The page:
This paper aims at combining the advantages of the MEMS sensor for the measurement of the vibration signal and extended Prony method for the analysis of vibration signal to identify the mechanical faults in the transformer winding structure. The ADXL203, a dual axis accelerometer with signal conditioned voltage outputs on single monolithic IC is employed to measure the winding vibration.

Theory of extended prony method:

Prony method is a technique for modeling time series data as a linear combination of exponentials and it extends Fourier analysis. It is a technique of analyzing signals to determine magnitude, damping, phase, and frequency information contained in the signal.

Fourier analysis has several drawbacks when it is applied to the time-domain signal which is corrupted by noise. First, experimental time-domain signals are of finite duration. Fourier transformation of truncated time-domain signal leads to undesirable frequency-domain 'wiggles' which make it hard to observe a small peak in the vicinity of a large peak (Marshall.A.G and Verdun.F.R, 1990). Second, Fourier transforms distributes time-domain noise uniformly throughout the frequency domain which leads to limitation in the certainty with which peak frequencies, widths, magnitudes and phases could be computed. Third, discrete sampling of a time-domain continuous signal causes limitation in obtaining the spectral information content (Marshall.A.G and Verdun.F.R, 1990).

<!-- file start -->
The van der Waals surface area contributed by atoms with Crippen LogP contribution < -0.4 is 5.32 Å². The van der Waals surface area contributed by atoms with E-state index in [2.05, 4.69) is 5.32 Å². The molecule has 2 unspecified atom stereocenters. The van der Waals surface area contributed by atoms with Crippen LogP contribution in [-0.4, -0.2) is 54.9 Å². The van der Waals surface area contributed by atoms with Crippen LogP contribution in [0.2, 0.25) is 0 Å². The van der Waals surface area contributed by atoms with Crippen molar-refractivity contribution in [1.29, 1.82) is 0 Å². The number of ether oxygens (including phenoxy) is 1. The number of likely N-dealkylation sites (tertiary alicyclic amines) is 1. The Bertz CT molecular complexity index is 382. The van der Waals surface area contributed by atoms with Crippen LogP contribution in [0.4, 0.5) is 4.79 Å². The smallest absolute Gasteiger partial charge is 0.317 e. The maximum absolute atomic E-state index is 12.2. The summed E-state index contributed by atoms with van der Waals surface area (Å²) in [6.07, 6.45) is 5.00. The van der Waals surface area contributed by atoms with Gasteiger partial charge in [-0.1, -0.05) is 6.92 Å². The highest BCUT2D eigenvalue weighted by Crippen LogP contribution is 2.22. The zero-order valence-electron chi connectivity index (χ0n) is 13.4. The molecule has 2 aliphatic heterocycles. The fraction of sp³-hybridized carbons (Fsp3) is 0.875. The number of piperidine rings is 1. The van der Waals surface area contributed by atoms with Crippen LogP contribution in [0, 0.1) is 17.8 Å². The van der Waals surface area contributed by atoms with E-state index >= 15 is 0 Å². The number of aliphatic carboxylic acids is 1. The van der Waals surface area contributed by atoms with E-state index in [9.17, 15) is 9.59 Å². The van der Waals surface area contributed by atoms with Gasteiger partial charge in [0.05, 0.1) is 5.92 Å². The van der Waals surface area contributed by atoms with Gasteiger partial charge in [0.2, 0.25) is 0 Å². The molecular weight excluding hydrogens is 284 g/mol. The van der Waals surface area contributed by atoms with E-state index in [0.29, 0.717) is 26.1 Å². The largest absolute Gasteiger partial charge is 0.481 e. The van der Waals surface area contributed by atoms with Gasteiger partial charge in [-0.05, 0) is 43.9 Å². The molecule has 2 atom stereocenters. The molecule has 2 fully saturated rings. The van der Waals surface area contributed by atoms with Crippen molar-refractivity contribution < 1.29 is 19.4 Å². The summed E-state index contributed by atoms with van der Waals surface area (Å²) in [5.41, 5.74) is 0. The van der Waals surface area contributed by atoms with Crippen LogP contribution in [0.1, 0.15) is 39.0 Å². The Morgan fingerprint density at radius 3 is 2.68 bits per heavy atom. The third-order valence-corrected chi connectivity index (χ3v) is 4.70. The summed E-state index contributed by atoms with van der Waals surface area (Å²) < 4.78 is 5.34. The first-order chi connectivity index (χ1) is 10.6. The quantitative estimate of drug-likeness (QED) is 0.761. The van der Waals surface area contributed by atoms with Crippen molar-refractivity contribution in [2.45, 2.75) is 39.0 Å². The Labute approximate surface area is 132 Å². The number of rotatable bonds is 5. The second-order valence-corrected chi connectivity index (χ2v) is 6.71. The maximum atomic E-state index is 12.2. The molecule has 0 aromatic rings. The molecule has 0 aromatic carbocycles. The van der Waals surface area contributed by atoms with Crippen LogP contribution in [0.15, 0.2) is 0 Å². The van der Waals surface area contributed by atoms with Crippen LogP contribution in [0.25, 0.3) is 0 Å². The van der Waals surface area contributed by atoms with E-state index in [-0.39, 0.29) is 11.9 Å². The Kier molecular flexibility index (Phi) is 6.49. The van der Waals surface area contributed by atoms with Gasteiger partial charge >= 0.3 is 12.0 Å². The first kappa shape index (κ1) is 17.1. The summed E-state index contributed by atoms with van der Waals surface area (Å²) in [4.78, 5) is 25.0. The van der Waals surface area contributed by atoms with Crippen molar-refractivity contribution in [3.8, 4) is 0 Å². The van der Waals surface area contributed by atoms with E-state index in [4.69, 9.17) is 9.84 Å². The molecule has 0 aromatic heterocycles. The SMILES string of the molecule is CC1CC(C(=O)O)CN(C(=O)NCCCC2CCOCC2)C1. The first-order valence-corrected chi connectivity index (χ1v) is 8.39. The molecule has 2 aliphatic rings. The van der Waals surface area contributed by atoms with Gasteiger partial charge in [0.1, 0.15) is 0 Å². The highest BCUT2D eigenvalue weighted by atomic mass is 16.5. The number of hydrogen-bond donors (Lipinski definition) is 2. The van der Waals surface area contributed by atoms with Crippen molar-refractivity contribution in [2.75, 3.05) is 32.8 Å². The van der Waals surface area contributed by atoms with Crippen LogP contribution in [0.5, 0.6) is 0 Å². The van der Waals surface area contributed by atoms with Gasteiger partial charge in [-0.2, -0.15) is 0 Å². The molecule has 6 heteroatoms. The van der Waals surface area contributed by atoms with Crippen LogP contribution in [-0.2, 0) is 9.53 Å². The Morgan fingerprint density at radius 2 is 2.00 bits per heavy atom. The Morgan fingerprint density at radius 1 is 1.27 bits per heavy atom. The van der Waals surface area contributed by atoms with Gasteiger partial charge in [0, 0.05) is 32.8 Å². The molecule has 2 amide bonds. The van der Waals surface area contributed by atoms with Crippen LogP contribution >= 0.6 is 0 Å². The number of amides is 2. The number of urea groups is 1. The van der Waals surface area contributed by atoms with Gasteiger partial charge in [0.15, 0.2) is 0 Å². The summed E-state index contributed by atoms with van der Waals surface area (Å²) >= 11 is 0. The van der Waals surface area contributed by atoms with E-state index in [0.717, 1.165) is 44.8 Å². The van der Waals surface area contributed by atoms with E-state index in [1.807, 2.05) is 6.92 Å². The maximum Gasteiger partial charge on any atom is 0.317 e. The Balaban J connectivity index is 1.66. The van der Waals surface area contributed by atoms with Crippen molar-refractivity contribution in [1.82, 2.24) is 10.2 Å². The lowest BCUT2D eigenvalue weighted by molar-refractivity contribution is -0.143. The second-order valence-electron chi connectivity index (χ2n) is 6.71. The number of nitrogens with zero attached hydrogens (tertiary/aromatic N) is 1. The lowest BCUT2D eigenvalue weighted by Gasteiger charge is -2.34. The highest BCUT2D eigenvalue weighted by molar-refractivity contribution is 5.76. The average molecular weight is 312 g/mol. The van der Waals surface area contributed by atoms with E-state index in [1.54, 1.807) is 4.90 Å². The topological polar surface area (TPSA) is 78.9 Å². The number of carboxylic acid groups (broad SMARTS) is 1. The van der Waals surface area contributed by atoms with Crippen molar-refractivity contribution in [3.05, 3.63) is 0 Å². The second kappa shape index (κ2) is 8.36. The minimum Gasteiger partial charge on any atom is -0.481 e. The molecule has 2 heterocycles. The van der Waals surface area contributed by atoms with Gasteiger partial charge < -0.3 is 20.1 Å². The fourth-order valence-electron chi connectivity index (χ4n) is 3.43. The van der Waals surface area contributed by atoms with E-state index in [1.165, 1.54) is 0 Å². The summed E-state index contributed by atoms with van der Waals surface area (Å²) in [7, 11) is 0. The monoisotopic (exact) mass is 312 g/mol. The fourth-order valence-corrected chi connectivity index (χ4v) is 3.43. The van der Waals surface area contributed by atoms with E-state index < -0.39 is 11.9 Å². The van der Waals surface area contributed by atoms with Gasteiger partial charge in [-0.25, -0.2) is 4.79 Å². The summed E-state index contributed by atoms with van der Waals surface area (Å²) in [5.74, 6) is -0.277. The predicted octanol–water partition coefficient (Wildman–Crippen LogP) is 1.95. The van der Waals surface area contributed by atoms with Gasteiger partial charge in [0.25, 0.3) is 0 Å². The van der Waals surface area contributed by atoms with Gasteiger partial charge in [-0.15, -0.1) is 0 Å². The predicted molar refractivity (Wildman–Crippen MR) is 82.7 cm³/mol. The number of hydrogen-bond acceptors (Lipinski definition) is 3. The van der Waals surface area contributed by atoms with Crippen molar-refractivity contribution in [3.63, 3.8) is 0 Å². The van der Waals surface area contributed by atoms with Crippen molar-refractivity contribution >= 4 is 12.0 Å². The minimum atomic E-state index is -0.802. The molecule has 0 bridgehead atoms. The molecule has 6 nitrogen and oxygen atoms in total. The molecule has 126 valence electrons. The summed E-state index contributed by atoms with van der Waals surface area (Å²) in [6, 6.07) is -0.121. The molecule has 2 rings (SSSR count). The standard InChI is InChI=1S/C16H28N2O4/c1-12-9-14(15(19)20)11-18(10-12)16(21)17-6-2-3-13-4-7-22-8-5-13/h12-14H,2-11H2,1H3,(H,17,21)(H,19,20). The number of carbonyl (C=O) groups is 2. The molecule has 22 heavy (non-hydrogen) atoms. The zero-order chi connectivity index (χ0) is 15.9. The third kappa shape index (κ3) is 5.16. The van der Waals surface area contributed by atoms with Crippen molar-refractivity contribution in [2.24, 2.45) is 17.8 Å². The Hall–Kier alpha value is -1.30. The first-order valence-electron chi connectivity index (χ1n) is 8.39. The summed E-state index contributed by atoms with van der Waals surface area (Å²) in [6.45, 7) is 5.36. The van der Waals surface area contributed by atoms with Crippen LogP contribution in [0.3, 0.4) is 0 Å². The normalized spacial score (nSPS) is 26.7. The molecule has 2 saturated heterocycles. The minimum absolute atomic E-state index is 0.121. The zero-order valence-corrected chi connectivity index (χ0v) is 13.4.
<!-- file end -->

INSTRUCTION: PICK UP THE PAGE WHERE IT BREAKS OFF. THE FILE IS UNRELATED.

Due to the ability to identify the damping factors of transients, Prony analysis can accurately identify growing or decaying components of signals. Extended Prony method (EPM) uses the linear combination of a group of exponential functions to fit a cycle of sampling data. In addition the extended Prony method fits a reduced-order model to higher-order system both in time and frequency domains.

Consider a harmonic signal composed of p exponential functions with arbitrary amplitudes, phase angles and decaying factorials. The mathematical model in discrete time function form is

[??](n) = [[summation].sup.p.sub.i=1] [b.sub.i] [z.sup.n.sub.i] where n = 0,1, ... ... ... ... ... .. (N - 1) (1)

[??](n) is the approximation of x(n)

In equation (1) [b.sub.i] and [z.sub.i] are complex numbers and